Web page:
The Monarch Butterfly

February 24, 2013

Monarch butterflies are known for their incredible mass migration, where millions gather together in only a few small areas in California (western population) and Mexico (eastern population) each winter. North American monarchs are the only butterflies that make such a massive journey—upwards of 5000 kilometers!  Not bad for an insect that has a wingspan of only 8-10 centimeters.


Monarch butterflies begin life as eggs and hatch as larvae that eat their eggshells and, subsequently, the milkweed plants on which they were placed.  Milkweed plants, Asclepias spp., are the host plant of monarch butterflies: they are the only type of plant the larvae can eat.  Adult butterflies rely on nectar plants, and will visit many types of flowering plants to get this energy-rich drink.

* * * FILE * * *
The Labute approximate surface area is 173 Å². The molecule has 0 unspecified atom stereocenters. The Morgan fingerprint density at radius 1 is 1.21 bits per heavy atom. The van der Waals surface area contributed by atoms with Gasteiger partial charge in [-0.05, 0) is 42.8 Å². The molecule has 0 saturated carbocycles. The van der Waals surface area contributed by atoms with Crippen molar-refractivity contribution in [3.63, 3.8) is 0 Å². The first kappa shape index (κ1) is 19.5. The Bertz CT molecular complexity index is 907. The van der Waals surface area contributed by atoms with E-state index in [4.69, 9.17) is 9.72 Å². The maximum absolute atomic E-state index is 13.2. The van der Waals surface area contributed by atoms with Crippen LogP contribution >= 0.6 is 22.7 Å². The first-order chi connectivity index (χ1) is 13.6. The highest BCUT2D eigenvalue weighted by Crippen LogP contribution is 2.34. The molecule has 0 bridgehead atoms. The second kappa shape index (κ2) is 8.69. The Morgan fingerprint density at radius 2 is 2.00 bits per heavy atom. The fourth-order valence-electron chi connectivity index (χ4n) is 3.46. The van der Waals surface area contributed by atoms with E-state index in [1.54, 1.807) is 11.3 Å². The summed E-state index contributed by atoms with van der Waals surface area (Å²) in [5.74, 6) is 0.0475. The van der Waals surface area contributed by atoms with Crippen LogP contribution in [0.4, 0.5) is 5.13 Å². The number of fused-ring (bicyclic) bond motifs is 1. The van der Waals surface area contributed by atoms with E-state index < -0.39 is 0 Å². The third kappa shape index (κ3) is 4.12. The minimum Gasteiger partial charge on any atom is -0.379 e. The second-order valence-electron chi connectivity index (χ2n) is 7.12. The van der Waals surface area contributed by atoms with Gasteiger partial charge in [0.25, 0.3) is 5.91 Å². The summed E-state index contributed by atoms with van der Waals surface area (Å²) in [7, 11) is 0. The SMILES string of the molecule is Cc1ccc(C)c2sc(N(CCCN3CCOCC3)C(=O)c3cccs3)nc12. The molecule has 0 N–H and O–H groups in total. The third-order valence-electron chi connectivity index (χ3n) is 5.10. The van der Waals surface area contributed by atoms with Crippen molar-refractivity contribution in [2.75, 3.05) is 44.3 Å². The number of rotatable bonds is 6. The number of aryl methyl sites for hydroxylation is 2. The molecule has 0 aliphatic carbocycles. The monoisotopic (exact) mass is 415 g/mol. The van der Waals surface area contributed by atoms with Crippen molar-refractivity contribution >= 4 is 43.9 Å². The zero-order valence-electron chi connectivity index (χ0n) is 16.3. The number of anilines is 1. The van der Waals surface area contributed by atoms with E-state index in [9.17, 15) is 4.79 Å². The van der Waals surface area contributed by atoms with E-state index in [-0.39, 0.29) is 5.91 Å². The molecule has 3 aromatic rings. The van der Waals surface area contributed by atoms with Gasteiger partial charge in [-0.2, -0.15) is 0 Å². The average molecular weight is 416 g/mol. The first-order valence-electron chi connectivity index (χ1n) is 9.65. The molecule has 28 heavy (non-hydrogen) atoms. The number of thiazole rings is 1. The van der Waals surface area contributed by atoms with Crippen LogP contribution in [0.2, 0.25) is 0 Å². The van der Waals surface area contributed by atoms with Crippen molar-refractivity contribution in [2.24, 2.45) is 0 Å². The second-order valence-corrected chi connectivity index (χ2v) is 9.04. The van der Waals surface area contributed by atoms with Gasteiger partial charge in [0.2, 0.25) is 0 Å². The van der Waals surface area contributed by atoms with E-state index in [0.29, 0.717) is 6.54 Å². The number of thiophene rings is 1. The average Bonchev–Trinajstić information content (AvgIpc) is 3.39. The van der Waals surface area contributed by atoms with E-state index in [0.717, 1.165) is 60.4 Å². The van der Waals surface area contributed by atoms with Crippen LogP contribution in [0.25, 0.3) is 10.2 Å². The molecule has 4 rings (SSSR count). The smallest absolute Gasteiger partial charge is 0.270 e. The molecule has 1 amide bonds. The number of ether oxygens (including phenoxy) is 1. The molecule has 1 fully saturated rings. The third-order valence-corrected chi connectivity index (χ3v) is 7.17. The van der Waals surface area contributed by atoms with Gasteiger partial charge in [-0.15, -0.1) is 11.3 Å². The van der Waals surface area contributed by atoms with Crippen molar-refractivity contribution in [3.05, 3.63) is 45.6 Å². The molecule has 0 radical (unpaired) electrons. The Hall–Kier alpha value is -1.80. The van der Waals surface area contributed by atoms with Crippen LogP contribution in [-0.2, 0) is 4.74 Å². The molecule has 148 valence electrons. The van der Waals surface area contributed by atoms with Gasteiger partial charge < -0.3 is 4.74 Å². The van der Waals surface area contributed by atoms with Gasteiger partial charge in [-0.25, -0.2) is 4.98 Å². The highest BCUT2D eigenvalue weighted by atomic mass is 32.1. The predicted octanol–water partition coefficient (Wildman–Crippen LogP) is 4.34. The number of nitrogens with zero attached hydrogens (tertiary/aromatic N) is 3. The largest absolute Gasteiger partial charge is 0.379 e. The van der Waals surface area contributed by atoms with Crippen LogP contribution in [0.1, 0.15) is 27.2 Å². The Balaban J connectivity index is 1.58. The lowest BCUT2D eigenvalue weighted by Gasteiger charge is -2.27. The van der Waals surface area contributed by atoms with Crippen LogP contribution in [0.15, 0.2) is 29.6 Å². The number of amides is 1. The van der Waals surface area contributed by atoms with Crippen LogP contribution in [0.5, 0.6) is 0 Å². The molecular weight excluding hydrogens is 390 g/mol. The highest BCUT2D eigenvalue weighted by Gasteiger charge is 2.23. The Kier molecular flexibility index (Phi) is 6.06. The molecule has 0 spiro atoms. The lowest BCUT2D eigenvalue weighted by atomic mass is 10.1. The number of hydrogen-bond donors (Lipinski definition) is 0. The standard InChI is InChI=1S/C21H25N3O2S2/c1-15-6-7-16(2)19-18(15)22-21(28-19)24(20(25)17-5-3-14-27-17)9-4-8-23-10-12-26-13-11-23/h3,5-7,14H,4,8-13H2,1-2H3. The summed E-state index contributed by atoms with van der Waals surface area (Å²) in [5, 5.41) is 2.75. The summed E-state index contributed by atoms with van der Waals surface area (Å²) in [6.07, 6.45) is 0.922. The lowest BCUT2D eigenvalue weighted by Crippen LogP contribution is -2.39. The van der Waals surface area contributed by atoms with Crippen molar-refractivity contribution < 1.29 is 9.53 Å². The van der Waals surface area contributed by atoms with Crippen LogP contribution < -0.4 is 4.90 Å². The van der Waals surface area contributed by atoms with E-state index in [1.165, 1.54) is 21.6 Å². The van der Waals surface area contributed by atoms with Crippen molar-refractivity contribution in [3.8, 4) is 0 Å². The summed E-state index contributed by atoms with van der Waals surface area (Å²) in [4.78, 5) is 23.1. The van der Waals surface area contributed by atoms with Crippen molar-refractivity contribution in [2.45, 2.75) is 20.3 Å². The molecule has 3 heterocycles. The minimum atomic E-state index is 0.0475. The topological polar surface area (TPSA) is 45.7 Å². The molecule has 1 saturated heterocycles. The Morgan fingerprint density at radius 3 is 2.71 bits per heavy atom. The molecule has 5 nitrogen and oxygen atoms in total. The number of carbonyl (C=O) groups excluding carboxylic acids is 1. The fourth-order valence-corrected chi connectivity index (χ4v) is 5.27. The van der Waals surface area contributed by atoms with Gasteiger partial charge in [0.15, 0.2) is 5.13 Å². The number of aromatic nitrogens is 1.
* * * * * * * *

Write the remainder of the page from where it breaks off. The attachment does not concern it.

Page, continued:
Unfortunately, due to a variety of factors, monarch populations have drastically declined, and the winter of 2013-2014 had the fewest monarchs in Mexico since records started being kept.  But all is not lost: if everyone across their migration route planted milkweed plants and reduced the amount of pesticides being used, we may help bring this butterfly back from the brink.

Please reload

Featured Posts

Put Your Garden to Bed - the Pollinator-Friendly Way

October 24, 2016

Please reload

Recent Posts

February 24, 2013

Please reload

Search By Tags
Please reload

Follow Us
  • Facebook Classic
  • Twitter Classic
  • Google Classic

© 2020 by Pollination Guelph. Website design by Creative Type.

Website made possible by a grant from the HIVA Foundation.


Pollination Guelph, 18 Karen Ave, Guelph, ON  N1G 2N9

Charitable Number: 85375 3259 RR 0001

  • Facebook - White Circle
  • Twitter - White Circle
  • Instagram - White Circle
  • YouTube - White Circle